There are different ways to chelate (IV DMSA or EDTA, oral DMSA, suppository EDTA, and transdermal). For my son, the treatments being considered are oral DMSA, possibly combined with suppository EDTA, given every 3 days for several months and possibly up to 6 months or a year. Although my son has adjusted quite well to the oral medications he must take, I feel very uncomfortable with the psychological impact of bi-weekly suppositories (it seems like an emotionally fraught way to take medication, especially for a young child who is fairly convinced that we’re treating him for something that he does not experience as sickness). So the questions I have been asking myself over the past few days are (1) whether to chelate at all and (2) whether to use the suppositories or just oral DMSA.
Some of the things that need to be considered with regard to chelation are: How to prepare the body; what protocol to use (how often to chelate, at what dose, over what period of time); and what risks there are. A nice layperson summary of these issues can be found at danasview.net. One thing that seems very important is the need to make sure that the heavy metals freed up by chelation leave the body instead of redistributing to places you don’t want them (such as the brain).
According to the two doctors I consulted who do chelation of this sort frequently, there are not a lot of risks if we correctly prepare my son, give him appropriate supplements (to replace minerals such as calcium that are removed by the chelating agent along with lead), and so on. Regular testing is a must as well to check for developing problems and track the impact of the chelation on the heavy metals. Natural detox agents are also worth using (such as liquid chlorophyl and so on). Other suggested supplements were alpha-lipoic acid [slow release], anecetal cystine, chlorella, and possibly transdermal glutathione.
I found one person who had successfully chelated her very young child with only natural and homeopathic methods since this began, but I don’t have a lot of information on her protocol yet, and I have no idea how the heavy metal amounts her child has compare to my son (certainly, the symptoms were more severe, but there’s many open questions). Her doctor is in CT, and it seems a big jump to switch to that person just to avoid DMSA, which I have been assured by the doctors experienced in using it has manageable side effects.
Tradeoffs and Decisions
In the end, I guess we’re deciding between three things. What are the pros and cons?
1. Do nothing. Pros: If we are able to stop the antibiotics soon, my son could forget all this ever happened very quickly and move on. Cons: Hard to be sure. Are the heavy metals one reason he stutters? Would his immune system function better without them? Could he develop additional symptoms (or worse symptoms) down the line if we don’t treat?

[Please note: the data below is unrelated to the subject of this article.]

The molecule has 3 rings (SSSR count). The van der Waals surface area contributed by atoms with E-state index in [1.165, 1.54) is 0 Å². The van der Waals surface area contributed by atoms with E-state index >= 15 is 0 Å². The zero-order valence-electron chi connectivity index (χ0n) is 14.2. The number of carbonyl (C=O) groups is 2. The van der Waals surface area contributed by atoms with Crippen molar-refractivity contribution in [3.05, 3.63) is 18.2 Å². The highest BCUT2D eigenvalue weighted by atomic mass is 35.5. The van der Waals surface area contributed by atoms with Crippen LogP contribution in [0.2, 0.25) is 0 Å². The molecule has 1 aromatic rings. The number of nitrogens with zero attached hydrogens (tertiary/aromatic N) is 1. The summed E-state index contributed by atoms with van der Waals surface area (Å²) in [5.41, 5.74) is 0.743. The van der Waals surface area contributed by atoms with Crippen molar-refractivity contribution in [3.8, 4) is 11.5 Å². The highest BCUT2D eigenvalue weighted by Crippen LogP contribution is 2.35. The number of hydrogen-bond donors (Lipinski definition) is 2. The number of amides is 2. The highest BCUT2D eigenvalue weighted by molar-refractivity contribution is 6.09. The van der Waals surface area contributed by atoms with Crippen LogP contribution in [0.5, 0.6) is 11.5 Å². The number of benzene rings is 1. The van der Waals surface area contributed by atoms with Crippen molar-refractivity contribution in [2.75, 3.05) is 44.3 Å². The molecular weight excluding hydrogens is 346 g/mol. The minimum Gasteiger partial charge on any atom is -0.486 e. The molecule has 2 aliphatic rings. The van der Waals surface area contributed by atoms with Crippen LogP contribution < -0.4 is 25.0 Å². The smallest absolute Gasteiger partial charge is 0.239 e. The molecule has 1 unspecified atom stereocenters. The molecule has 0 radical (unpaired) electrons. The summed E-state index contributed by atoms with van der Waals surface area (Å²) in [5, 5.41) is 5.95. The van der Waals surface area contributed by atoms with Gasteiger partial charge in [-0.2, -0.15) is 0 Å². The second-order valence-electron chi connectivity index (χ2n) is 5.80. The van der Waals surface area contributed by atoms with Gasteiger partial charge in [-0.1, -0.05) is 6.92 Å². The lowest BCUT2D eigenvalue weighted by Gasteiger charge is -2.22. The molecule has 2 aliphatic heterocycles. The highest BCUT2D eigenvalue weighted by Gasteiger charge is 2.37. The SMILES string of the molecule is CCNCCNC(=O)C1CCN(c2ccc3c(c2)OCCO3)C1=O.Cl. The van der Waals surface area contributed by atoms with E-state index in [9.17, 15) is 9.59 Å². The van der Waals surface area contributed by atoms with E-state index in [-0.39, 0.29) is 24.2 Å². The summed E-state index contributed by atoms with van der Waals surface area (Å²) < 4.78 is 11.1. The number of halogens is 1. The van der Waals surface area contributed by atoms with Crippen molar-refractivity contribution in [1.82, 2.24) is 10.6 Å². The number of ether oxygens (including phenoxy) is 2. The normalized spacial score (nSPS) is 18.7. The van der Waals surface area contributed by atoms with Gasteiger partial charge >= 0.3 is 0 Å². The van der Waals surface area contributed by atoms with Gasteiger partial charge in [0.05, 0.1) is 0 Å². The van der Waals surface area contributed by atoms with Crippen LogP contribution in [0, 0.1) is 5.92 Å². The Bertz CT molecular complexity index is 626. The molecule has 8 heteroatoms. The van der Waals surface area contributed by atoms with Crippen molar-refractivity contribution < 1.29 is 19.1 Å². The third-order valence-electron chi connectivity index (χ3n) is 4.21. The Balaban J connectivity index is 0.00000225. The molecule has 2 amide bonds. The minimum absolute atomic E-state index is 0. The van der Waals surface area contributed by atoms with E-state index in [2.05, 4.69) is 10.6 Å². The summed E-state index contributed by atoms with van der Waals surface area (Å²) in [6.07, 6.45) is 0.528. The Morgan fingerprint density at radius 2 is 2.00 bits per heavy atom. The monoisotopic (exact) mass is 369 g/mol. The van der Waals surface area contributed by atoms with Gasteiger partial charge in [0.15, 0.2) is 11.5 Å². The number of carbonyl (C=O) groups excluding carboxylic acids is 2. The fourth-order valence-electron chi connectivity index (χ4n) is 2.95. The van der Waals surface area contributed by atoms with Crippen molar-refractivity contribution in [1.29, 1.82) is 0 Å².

2. Use DMSA (oral) only. Pros: We’d remove a known poison from his body. There’s a small (25% or less?) chance that we’d see clinical changes in him, but in any case, we’d be detoxing his body from something that doesn’t belong there. Cons: The risks aren’t great, as long as we do monthly blood tests and take lots of supplements. However, the monthly blood tests and constant medication are going to be a real challenge.
3. Use DMSA and EDTA (suppository) together. Pros: This would take half as long (4-6 month instead of a year) as the DMSA treatment. Plus all the pros of (2). Cons: The same as (2) plus the potential psychological impact of having to insert a pill in his rectum every 3 days for 4-6 months. To me, this really seems like a violation, but I don’t know how my son would view it.
I think we’re going to split the difference and go with (2) for now. We can always decide to speed things up or let him try the EDTA and then decide (since I will probably use it for my own heavy metals). Why not just leave it alone? I guess it’s the frogs in the pot theory that I’ve been using to explain a lot of things lately. Supposedly if you put a frog in a pot of water and slowly turn up the heat, it won’t jump out. It just sits there and eventually cooks to death. I think we’re all stewing in a pot of environmental toxins, and I don’t believe we truly know where to draw the line. In this case, I know my son has high exposure. It just doesn’t make sense to me to leave it inside him.
 Richard L. Canfield, Ph.D., Charles R. Henderson, Jr., M.A., Deborah A. Cory-Slechta, Ph.D., Christopher Cox, Ph.D., Todd A. Jusko, B.S., and Bruce P. Lanphear, M.D., M.P.H. (2003). Intellectual Impairment in Children with Blood Lead Concentrations below 10 µg per Deciliter, New England Journal of Medicine, 348(16):1517-1526.